My question after Kant is whether or in what way will theory survive the current war. Is it to be barred passage through the portal of the present, deemed an unwanted parasite on what is proclaimed to be “real,” “practical,” and thus irrefutably true? If theory is meant to survive, I would suggest, it will be in the mode of survivance, a living-on that is in the service of neither death nor life (including the demise or flourishing of a field, Romanticism, for example), i.e., suspended between worlds rather than compelled to perish in one world or thrive only as praxis in the next. More: it is not the impracticality of theory that is the true source of its inextinguishable trouble, but the deeper scandal of an ineffectuality—or “scarcity,” as I argue elsewhere—that is irreducible to either theory or practice, a thinking beside itself that remains otherwise illegible as long as we continue to allow the dyad of theory and practice to police our conversations. Alain Badiou argues that the pandemic demands “new figures of politics.” Those figures include gestures that are, like Kant’s reflective judgment, not in possession of their own concept and that refuse the imperative for thinking always and everywhere to be productive, actionable, unresigned, or salvific. These would be Romantic figures, in other words, and new in the sense of never getting old. For if Romanticism has taught me anything it is that we do not know what a body of theory can do.

RC Unbound Issue No.: 


The Signs of the Times

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Bakary Diaby, Skidmore College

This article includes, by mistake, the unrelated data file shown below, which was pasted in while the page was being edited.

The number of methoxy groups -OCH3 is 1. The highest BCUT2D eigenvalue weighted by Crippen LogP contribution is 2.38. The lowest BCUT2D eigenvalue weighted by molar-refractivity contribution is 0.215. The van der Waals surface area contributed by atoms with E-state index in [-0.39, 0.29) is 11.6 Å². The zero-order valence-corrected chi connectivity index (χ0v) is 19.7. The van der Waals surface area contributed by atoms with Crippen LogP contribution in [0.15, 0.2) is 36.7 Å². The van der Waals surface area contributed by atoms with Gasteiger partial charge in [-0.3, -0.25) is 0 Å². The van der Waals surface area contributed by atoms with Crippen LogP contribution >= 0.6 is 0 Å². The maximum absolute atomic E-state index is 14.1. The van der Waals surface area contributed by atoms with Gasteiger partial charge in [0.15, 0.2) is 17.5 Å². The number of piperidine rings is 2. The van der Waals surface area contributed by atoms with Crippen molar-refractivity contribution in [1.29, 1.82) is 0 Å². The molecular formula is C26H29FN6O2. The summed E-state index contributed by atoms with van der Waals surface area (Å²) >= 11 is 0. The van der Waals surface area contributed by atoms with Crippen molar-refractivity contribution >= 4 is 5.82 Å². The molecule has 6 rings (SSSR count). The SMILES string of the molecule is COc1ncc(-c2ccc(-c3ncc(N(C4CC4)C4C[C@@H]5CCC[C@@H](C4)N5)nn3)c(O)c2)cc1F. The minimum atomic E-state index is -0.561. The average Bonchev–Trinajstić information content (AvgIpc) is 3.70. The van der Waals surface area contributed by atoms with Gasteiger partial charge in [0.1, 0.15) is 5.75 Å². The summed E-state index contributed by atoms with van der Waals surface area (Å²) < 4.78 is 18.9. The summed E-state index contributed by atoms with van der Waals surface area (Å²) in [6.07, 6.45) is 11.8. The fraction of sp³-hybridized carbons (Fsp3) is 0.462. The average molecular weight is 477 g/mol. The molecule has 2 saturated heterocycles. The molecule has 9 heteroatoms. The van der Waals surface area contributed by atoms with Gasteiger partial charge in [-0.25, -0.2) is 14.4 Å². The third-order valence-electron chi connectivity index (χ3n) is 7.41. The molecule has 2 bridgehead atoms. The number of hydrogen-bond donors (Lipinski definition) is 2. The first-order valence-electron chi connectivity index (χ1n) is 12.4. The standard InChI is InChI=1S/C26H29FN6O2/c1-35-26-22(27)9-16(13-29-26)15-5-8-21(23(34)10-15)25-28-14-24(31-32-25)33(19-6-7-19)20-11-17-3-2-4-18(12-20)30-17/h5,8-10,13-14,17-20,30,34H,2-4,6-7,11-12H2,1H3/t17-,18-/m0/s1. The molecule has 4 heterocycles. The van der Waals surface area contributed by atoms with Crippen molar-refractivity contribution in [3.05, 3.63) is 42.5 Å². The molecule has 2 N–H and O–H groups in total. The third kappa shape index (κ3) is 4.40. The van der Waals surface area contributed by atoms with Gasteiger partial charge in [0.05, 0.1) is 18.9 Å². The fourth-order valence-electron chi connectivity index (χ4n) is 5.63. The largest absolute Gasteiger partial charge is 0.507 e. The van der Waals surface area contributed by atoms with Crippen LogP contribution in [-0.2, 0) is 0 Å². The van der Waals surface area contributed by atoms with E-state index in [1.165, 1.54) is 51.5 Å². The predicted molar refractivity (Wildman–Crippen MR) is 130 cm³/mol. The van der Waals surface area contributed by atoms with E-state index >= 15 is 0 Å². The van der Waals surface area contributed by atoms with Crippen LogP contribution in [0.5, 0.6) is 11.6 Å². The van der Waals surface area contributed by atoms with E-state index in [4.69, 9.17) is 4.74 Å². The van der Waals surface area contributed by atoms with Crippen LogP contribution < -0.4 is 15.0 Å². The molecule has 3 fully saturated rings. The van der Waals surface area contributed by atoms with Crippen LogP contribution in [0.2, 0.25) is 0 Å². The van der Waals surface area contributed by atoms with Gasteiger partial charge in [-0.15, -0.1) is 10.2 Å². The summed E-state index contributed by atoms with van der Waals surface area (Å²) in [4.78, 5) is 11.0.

“She demonstrates the difficult labor of thinking the world anew”
              —Katherine McKittrick on Sylvia Wynter

*content warning: racial slurs*

The night before the written component of my doctoral qualifying examination, I was reviewing Thomas Carlyle’s “Signs of the Times” when the air was pierced by shouting. No more than a few feet from my ground floor apartment’s windows, my upstairs neighbor was making it clear that he “f--king hate[d] ni---rs” and that he planned to “kill every last goddamn ni---r in the country.” He swore that if the six police officers charged for the murder of Freddie Gray were found guilty, then there would be a “race war” and that I “would find the Klan right outside [my] window.” He then threw a recycling bin at my front door, went upstairs, and continued yelling. Clearly, he was upset about something.

As a Black student in a predominantly white professional and social environment, I was accustomed to feeling overwhelmed, anxious, or exhausted, but never had I felt so scared. The threats threw me into an everyday where the desire to hurt me was commonplace and even sanctioned.

And then I had to think about Romanticism.

Just about six weeks later, I began working on my dissertation prospectus when we saw another sign of the times: Dylan Roof killed six women and three men during a Bible study in what they believed to be a sanctuary. I watched vigils for the Emanuel Nine and saw the Confederate flag on Roof’s car.

And then I had to think about Romanticism. 

I could keep listing these events, and we know there have been many more. They just keep happening. Now, with the most recent signs of the times, I knew that at some point, for my own sake, I would have to grapple with how (or if) Romanticism fits into the mélange of feelings I have been experiencing as of late.